Norfolk Grey Chickens
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About Norfolk Grey ChickensAbout Norfolk Grey Chickens

Norfolk Grey chickens are a dual-purpose that originated in Norfolk, England, around 1910.

They were originally created by Frederick W Myhill of Hethel, Wymondham under the name Black Maria. It is believed that he used Birchen English Game and possibly Duckwing Leghorns. The game inclusion would account for the excellent meat ability and the Leghorn for the laying ability.  

During the First World War, they were allowed to free range while Myhill had departed for military service. On his return, he discovered that the birds had cross bred with other breeds and the strain had to be recreated. In 1925, Myhill applied to the Poultry Club of Great Britain in 1925 to have the name changed to Norfolk Grey as the breed did not gain popularity under Black Maria.  

  They came close to dying out in the early 1970s but a private flock containing 4 birds was found in 1974 and the breed was revived. Currently they are a rare breed and are considered to be at risk by the Rare Breeds Survival Trust.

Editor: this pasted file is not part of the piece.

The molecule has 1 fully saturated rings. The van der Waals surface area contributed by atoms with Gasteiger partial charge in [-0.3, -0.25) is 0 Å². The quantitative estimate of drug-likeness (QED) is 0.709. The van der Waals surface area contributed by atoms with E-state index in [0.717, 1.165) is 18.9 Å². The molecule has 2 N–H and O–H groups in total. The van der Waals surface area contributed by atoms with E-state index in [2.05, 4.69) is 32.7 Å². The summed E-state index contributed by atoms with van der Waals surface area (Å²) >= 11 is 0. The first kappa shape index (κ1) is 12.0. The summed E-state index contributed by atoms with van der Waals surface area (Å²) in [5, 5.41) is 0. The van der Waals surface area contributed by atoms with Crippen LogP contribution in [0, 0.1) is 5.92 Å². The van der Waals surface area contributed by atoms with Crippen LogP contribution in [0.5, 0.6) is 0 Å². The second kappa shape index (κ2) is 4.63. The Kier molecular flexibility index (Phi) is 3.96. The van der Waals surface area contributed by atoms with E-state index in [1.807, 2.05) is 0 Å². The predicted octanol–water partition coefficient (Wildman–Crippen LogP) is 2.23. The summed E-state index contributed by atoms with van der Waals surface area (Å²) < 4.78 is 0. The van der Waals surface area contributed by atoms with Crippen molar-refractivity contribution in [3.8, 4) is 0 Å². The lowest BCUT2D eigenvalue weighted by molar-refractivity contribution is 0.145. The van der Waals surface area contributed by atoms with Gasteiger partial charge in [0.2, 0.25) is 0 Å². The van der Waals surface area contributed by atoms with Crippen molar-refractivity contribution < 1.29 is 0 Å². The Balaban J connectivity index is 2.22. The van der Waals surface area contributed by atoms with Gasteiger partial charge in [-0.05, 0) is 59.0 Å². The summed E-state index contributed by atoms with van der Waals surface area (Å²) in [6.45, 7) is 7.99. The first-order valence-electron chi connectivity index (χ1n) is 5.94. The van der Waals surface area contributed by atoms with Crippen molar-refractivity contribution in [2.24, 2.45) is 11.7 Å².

Norfolk Great are considered to be a heavy breed but do not grow as large as many other heavy breeds. They have a single comb and a red face with black eyes while the legs are slate or black. Their plumage is attractively marked and the males have a beautiful silver hackle striped with black as is the neck, back, saddle and wing feathers, while the rest of the plumage is black. The hen's hackle is similar to the roosters but they have an otherwise rich black feathering all over apart from the throat which is silver laced.

They are excellent forager and they do well when free ranging. The males reach 3.2 to 3.6 kg (7.1 to 7.9 lb) while the female reach 2.25 to 2.7 kg (5.0 to 6.0 lb).  

They can produce a good-sized carcass for meat production if they are allowed to mature slowly and are regulars at shows where they win prizes. Roosters make good table birds if allowed to mature slowly; however, their meat is more gamey than most other common breeds  

Hens start laying around 1 year old and lay approximately 150-220 tinted (pale brown), medium-sized eggs per year and they even continue to lay throughout the winter.


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